CL5.4

The number of past climatic and/or ecological data generated from a range of distinct proxies and natural archives is continuously growing. Hence, significant advances in palaeoclimate research can now be made using large-scale compilations. Funding agencies are increasingly requesting projects to align with the FAIR Data Principles to make their data Findable, Accessible, Interoperable, and Reusable and large-scale open-access compilations are one way to abide by this. Specific needs for establishing such large-scale databases are 1) comprehensive and meticulous database management and 2) the development of novel approaches to unlock their full potential (i.e., to reveal supra-regional and global spatial and temporal patterns in palaeoclimate conditions that are not possible with single records). Amongst others, the main challenges relate to getting access to data not already publicly available, the quality of the records, and data stewardship. This implies that a considerable effort must be spent in identifying records and in formulating/implementing comprehensive workflows for community-based quality checking. In addition, transparent and efficient communication is critical.

This session aims at presenting current advances in palaeoclimate and palaeoecology based on local- to global-scale syntheses. Bringing together palaeoclimate databases with observational and/or climate modelling outputs is crucial for improving our understanding of past climate conditions, to identify signal and noise components and their temporal dynamics, and to gain insight into the quality of data-model comparisons. We therefore aim at bridging the gap between data generation, earth system modeling and data assimilation studies.

We encourage submissions on data compilations, cross-comparison and modelling studies utilizing data repositories and databases (e.g., NEOTOMA, SISAL, PAGES2k, ACER, EPD), including, but not limited to:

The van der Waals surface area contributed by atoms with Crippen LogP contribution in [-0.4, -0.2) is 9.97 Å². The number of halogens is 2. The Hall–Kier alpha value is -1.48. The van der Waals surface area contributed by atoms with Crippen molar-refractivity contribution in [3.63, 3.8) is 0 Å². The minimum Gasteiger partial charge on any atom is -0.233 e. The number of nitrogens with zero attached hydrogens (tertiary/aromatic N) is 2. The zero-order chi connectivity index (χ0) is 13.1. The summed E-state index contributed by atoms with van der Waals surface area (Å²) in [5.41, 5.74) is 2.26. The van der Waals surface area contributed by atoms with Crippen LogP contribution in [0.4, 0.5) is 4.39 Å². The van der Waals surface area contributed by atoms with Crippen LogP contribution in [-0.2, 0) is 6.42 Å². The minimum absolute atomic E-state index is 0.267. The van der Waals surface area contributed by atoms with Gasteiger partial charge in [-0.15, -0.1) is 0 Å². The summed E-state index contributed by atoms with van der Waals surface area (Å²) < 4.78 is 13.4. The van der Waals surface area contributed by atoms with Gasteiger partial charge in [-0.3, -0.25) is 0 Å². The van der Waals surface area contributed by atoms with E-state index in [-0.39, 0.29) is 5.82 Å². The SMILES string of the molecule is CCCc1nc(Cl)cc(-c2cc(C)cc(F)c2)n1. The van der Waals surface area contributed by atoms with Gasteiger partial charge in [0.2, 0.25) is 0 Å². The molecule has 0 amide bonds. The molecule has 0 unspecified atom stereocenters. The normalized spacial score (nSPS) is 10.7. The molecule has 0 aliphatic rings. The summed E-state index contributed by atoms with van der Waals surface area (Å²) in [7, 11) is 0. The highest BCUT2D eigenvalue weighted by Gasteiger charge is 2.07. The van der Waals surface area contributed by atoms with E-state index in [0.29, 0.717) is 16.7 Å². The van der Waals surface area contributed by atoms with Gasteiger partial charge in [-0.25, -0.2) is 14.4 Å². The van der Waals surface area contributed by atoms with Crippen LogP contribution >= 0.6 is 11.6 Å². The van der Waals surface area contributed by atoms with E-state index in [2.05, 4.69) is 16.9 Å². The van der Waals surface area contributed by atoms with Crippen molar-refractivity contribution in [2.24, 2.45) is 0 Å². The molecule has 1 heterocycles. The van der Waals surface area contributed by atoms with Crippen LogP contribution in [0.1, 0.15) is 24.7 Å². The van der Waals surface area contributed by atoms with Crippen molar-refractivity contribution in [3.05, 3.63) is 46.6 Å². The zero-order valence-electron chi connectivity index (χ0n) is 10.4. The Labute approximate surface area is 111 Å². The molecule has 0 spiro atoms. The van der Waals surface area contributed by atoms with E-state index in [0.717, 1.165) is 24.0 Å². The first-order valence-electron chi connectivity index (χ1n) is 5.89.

- Comparative studies using one or several archives (e.g., including tests of temporal and spatial synchronicity of past regional to global climate changes)
- Data-Model comparisons (including isotope enabled models, proxy system models or local calibration studies)
- Integrative multi-proxy/multi-archive approaches
- Large scale age model comparisons and record quality assessment studies, including methods aimed at cross-validation between different records and variable spatial and temporal scales.

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Co-sponsored by PAGES
Convener: Nikita KaushalECSECS | Co-conveners: Laia Comas-BruECSECS, Franziska LechleitnerECSECS, Sophie WarkenECSECS
The number of past climatic and/or ecological data generated from a range of distinct proxies and natural archives is continuously growing. Hence, significant advances in palaeoclimate research can now be made using large-scale compilations. Funding agencies are increasingly requesting projects to align with the FAIR Data Principles to make their data Findable, Accessible, Interoperable, and Reusable and large-scale open-access compilations are one way to abide by this. Specific needs for establishing such large-scale databases are 1) comprehensive and meticulous database management and 2) the development of novel approaches to unlock their full potential (i.e., to reveal supra-regional and global spatial and temporal patterns in palaeoclimate conditions that are not possible with single records). Amongst others, the main challenges relate to getting access to data not already publicly available, the quality of the records, and data stewardship. This implies that a considerable effort must be spent in identifying records and in formulating/implementing comprehensive workflows for community-based quality checking. In addition, transparent and efficient communication is critical.

This session aims at presenting current advances in palaeoclimate and palaeoecology based on local- to global-scale syntheses. Bringing together palaeoclimate databases with observational and/or climate modelling outputs is crucial for improving our understanding of past climate conditions, to identify signal and noise components and their temporal dynamics, and to gain insight into the quality of data-model comparisons. We therefore aim at bridging the gap between data generation, earth system modeling and data assimilation studies.

We encourage submissions on data compilations, cross-comparison and modelling studies utilizing data repositories and databases (e.g., NEOTOMA, SISAL, PAGES2k, ACER, EPD), including, but not limited to:
- Comparative studies using one or several archives (e.g., including tests of temporal and spatial synchronicity of past regional to global climate changes)
- Data-Model comparisons (including isotope enabled models, proxy system models or local calibration studies)
- Integrative multi-proxy/multi-archive approaches
- Large scale age model comparisons and record quality assessment studies, including methods aimed at cross-validation between different records and variable spatial and temporal scales.